# Simulate data for 2 x 2 ANOVA with interaction

What is the best way to simulate ANOVA data for a 2 x 2 design with interaction using a regression approach? I want to generate the data so that I know the true regression coefficients of the model when running lm() in R.

lm(A * B, data=df)


You can simulate this by running your regression equation backwards into R.

You equation is

$$y = \alpha + \beta_1 A + \beta_2 B + \beta_3 A B + \epsilon$$

where $y$ is the dependant variable, $\alpha$ the intercept, $\beta_n$ your coefficients for your $n$ predictors, in this case, $A$, $B$, and $A*B$ (the interaction), and $\epsilon$ the normally distributed noise, or error.

In R:

# Set coefficients
alpha = 10
beta1 = .3
beta2 = -.5
beta3 = -1.1

# Generate 200 trials
A = c(rep(c(0), 100), rep(c(1), 100)) # '0' 100 times, '1' 100 times
B = rep(c(rep(c(0), 50), rep(c(1), 50)), 2) # '0'x50, '1'x50, '0'x50, '1'x50
e = rnorm(200, 0, sd=1) # Random noise, with standard deviation of 1

# Generate your data using the regression equation
y = alpha + beta1*A + beta2*B + beta3*A*B + e

# Join the variables in a data frame
data = data.frame(cbind(A, B, y))

# Fit an ANOVA
model = aov(y ~ A*B, data=data)
summary(model)


Output:

             Df Sum Sq Mean Sq F value   Pr(>F)
A             1   0.97    0.97    0.79 0.375336
B             1  63.76   63.76   51.97  1.2e-11 ***
A:B           1  15.02   15.02   12.24 0.000577 ***
Residuals   196 240.48    1.23
---
Signif. codes:  0 ‘***’ 0.001 ‘**’ 0.01 ‘*’ 0.05 ‘.’ 0.1 ‘ ’ 1


Because this is a $2\times2$ ANOVA, we can also fit it as a regression model, revealing that the coefficients estimated from the data are close to those we set when simulating it.

lin.model = lm(y ~ A*B, data = data)
summary(lin.model)

Call:
lm(formula = y ~ A * B, data = data)

Residuals:
Min       1Q   Median       3Q      Max
-2.69066 -0.78089  0.00864  0.72583  2.93863

Coefficients:
Estimate Std. Error t value Pr(>|t|)
(Intercept)   9.9081     0.1566  63.251  < 2e-16 ***
A             0.4090     0.2215   1.846 0.066386 .
B            -0.5811     0.2215  -2.623 0.009404 **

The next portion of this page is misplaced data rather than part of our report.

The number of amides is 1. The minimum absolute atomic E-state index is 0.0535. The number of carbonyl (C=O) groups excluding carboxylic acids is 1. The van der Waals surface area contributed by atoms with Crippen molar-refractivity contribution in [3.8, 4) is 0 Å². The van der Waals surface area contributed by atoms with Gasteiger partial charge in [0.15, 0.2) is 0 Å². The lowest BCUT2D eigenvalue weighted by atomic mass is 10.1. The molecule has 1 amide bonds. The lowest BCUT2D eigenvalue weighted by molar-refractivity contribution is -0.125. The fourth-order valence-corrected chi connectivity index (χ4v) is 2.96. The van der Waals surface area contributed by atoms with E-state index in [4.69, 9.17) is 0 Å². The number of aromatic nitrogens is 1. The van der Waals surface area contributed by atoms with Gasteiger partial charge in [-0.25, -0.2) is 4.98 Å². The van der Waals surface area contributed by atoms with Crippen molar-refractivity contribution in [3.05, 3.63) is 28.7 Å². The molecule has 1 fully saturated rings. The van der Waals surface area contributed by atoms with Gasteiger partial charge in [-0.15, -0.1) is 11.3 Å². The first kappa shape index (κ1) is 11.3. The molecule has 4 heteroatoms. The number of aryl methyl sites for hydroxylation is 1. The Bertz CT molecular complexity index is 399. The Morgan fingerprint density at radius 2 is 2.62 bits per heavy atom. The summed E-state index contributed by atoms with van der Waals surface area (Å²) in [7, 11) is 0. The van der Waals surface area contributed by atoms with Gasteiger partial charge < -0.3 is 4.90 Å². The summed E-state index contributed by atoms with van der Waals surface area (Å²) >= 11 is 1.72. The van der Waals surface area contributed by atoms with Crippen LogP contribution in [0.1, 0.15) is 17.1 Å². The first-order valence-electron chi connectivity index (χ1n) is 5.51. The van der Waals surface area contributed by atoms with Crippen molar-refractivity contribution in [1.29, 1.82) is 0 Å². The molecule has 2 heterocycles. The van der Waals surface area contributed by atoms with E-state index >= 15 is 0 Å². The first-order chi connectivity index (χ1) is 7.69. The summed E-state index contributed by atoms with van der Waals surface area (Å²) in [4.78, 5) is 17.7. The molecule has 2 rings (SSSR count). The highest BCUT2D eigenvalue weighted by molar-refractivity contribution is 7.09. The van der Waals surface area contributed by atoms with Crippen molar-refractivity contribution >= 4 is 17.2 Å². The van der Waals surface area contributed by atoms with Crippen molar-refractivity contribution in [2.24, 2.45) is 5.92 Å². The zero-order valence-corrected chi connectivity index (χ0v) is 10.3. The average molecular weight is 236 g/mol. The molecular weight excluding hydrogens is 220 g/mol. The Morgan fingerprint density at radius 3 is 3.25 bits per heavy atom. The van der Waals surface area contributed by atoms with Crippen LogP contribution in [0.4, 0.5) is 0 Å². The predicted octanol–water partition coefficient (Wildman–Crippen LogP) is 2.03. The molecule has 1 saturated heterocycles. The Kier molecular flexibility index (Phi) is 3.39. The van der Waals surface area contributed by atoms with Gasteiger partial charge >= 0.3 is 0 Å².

A:B          -1.0963     0.3133  -3.499 0.000577 ***
---
Signif. codes:  0 ‘***’ 0.001 ‘**’ 0.01 ‘*’ 0.05 ‘.’ 0.1 ‘ ’ 1

Residual standard error: 1.108 on 196 degrees of freedom
Multiple R-squared:  0.249, Adjusted R-squared:  0.2375
F-statistic: 21.67 on 3 and 196 DF,  p-value: 3.67e-12


EDIT

In response to your comment, you could generate more complicated designs by specifying them at minimal length (i.e. what the data would look like with one trial per condition), and then use rep on that.

# 3x2 balanced design
A = c(0,0,0,0,1,1,1,1)
B = c(0,0,1,1,0,0,1,1)
C = c(0,1,0,1,0,1,0,1)

# Repeat 50 times, for N = 200
A = rep(A, 50)
B = rep(B, 50)
C = rep(C, 50)

• thanks, this seems promising. I wonder if the procedure of generating trials could be simplified, e.g. using contrast matrices. If not, more complicated designs are pretty error prone due to all the rep(). Any ideas? – beginneR Sep 18 '14 at 10:42
• Off the top of my head (but mind you, I'm no expert, so there may be a better way of doing this), you could try something like what I've added to the bottom of the answer (it doesn't format nicely in a comment). – Eoin Sep 18 '14 at 10:52
• Eoin, I'm wondering if your method perfectly takes into account all assumptions of a two-way fixed-effects ANOVA? Also, I was wondering how your formulation would change if one of your factors (e.g., $A$) could be a random factor? – rnorouzian Oct 11 '17 at 17:32

In addition to the answers already given, note that one can easily take a fitted model and simulate from that by using the simulate command.

It takes a fitted model object and returns one or more simulated sets of data (specified by nsim). See ?simulate.

> df
y A B
1  5.808711 0 0
2  4.551636 0 1
3  6.347596 0 0
4  4.770539 0 1
5  5.694007 0 0
6  7.110004 1 1
7  8.766641 1 0
8  7.245431 1 1
9  8.022540 1 0
10 7.358717 1 1
> abintfit <- lm(y ~ A * B, data=df)
> simulate(abintfit, nsim=2)
sim_1    sim_2
1  5.967064 6.455663
2  5.120627 4.398695
3  5.801663 5.899567
4  4.912768 4.431236
5  5.788909 6.099048
6  7.607631 7.281159
7  8.377021 8.549396
8  7.473821 7.254118
9  8.580709 8.393214
10 7.391657 6.820862


In a 2 x 2 ANOVA design you have four different mean values. These are your regression coefficients in this case and the means corresponding to the four different combinations of the two factors. This will give an interaction of the two factors as you allow each of the four combinations to vary freely of each other. You can use ${\tt rnorm }$ to simulate using the mean values (regression coefficients) and some fixed variance. Then you'll have the set-up you talk about.